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It’s Melchie Dumornay’s World Cup, And We’re Just Watching It

Lucy Bronze of England battles for possession with Melchie Dumornay of Haiti during the FIFA Women's World Cup Australia & New Zealand 2023 Group D match between England and Haiti at Brisbane Stadium on July 22, 2023 in Brisbane / Meaanjin, Australia.
Photo by Chris Hyde - FIFA/FIFA via Getty Images

A big part of what makes a tournament like the World Cup so amazing is the way every stage has its own appeal. It's true that the quality of play and the stakes of the matches don't really ramp up until you get deeper into the event, when it becomes clear who actually can win the trophy and what it'll take to do so, but that doesn't mean what comes last in necessarily best. In fact, the group stage is probably the most fun part of the entire competition. The matches come in a dizzying flurry, thrown gauntlets fly this way and that as the title contenders seek to validate their status by crushing their inferiors, underdogs go hunting for upsets that could change their futures, and certain players—often young, often from less-visible countries—enchant the world with star-making performances. That last facet is maybe my very favorite part of a World Cup, and it's why Melchie Dumornay has been to me the coolest thing so far this tournament.

It's not often when you can claim that the standout player on a pitch was wearing the jersey of the team that handily lost. (Though when you can say that, you're often talking about the losing goalkeeper—which actually could apply to the game at hand as well.) But that was the case in Haiti's 1-0 loss to England on Saturday, when anyone watching could've told you that Melchie Dumornay was the match's special one.

What's immediately obvious about Dumornay when watching her is her unbelievable skill. There's good technique, which is the ability to consistently get the ball to do what you want it to in various situations, and then there is technical genius. The former is a matter of knowledge, the latter of invention. The technically good know how to respond to the problems they usually confront, and can choose from a discrete number of tools the one the moment calls for, like an expert mechanic fixing a car engine. The technically ingenious create on the fly new solutions as problems arise, armed with a single tool that nevertheless can do everything, like an artist with a pencil that can draw an engine and then put it in a rocket ship and send it flying to a new galaxy.

Dumornay has that artistic touch. Every kick of the ball is firm, confident, declarative, and precisely measured, giving the impression of a sketch artist's darting pencil, each flick contributing to the creation of something beautiful. As almost the sole object of the English defense's attentions, Dumornay nevertheless found the game and dominated it when the ball came to her feet. It's remarkable how, with everyone in the stadium knowing that she was the one Haitian England needed to keep away from the ball, she managed a team-leading 58 touches, such was her untrackable movements into space and her elusiveness once she received a pass. She created three of Haiti's seven chances on goal, succeeded with five of her seven dribble attempts (the highest figure in the match), completed four of five long passes, and, most importantly, was the overpowering force that made it so it never felt like the World Cup debutants from little ol' Haiti were outmatched against the title favorites and reigning queens of Europe.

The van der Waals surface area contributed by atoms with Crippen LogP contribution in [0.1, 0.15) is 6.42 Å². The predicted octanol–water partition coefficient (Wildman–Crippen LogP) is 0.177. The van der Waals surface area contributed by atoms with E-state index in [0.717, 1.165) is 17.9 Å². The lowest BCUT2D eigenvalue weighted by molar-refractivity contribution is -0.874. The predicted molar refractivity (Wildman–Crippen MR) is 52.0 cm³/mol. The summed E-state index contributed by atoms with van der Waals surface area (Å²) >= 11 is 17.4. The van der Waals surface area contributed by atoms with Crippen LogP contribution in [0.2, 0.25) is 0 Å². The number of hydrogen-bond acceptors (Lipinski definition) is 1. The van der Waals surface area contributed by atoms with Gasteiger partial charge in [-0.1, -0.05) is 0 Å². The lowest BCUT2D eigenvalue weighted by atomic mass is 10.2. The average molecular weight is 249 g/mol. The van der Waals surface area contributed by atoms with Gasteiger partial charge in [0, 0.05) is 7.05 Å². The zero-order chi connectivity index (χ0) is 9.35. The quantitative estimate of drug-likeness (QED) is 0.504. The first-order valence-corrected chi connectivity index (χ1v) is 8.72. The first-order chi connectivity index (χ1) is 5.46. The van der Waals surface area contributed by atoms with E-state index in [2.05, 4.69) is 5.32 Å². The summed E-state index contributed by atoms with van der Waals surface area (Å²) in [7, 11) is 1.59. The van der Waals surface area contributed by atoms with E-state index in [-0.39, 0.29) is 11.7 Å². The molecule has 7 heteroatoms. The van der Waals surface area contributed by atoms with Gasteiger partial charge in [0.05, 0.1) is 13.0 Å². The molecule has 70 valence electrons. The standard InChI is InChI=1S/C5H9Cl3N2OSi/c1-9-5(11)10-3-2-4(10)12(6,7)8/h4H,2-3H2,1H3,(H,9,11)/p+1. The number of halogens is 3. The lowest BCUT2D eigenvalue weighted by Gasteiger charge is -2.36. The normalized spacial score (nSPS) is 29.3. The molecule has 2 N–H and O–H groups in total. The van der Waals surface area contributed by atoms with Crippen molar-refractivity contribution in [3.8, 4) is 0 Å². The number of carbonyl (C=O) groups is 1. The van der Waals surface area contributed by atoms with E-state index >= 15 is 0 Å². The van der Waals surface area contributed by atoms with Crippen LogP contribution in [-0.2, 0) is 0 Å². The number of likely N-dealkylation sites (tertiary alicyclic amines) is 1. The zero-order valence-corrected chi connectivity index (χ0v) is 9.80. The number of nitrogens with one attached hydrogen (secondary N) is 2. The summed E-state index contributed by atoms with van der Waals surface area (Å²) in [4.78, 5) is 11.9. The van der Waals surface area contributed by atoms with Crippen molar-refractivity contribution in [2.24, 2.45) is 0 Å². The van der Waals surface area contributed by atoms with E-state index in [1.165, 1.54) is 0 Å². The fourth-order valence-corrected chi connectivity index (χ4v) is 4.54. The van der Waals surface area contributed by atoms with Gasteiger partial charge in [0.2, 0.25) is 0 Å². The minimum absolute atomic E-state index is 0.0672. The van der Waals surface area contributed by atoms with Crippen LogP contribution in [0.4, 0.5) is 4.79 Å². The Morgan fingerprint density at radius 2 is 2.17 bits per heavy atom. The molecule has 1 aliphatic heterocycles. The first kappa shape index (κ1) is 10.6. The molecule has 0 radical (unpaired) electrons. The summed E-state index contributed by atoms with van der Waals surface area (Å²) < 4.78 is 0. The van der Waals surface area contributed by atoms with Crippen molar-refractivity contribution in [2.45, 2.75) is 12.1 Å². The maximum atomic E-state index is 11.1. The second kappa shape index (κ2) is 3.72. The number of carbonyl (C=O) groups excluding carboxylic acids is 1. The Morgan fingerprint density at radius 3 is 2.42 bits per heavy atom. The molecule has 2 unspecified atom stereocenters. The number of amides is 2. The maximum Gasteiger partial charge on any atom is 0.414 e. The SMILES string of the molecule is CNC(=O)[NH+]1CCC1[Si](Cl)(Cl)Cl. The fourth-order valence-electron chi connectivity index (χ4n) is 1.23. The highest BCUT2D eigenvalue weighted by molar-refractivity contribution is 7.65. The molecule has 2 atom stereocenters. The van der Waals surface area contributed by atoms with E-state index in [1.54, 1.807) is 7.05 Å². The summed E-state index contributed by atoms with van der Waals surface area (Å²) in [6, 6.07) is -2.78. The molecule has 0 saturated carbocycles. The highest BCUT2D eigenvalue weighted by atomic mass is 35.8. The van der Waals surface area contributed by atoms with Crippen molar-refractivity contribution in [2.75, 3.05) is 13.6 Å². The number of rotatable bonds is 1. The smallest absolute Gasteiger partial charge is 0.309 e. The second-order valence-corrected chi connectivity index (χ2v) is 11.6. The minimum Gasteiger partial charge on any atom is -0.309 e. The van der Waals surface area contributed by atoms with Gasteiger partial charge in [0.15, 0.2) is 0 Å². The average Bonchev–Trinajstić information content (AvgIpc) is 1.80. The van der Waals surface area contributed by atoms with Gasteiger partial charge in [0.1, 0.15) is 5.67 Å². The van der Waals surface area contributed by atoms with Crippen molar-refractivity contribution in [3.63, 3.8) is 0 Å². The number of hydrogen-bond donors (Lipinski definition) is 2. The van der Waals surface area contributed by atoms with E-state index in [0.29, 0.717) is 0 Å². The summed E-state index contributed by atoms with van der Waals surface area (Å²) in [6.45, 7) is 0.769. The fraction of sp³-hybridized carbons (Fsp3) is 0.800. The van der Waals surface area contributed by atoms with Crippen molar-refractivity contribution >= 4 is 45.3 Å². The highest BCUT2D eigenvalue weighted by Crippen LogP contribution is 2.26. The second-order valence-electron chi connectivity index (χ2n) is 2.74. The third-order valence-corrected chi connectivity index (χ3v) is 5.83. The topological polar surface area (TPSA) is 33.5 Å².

But what struck me about Dumornay's performance almost as much as her sheer talent itself was the maturity of her game. Sometimes mega-gifted young players can sort of forget that the goal of the game is found, you know, in the goal, and so they can become so enamored with showing what they can do that they don't always focus on what would be the smartest thing. This is how you get tricky dribblers who have so much fun beating defender after defender that they ignore a clear pass that would set up a teammate for a tap-in. But Dumornay isn't like that at all. Every choice she makes with the ball is aimed directly at causing the maximum amount of damage. When you think she might try to take on several defenders, she'll instead play a long switch to an open teammate down the opposite flank. When you think she might try to pop in a speculative long-range shot, she'll instead lay the ball off for a teammate to try to find someone in better position. She has the intelligence to see and choose the best option, and the genius to invent the most brilliant and effective solutions when the moment strikes. And she's still only 19 years old!

So yes, England might've had 75 percent of the possession, took three times as many shots as Haiti, forced 10 saves out of goalkeeper Kerly Théus (who, to follow up on an earlier aside, had herself an impressive match in keeping the scoreline so close), but Dumornay outshined the English with her thoughts, movements, and actions. We might only get two more matches from Dumornay this tournament, but it'll take something spectacular for anyone to top the mark she's already started to leave on this World Cup.

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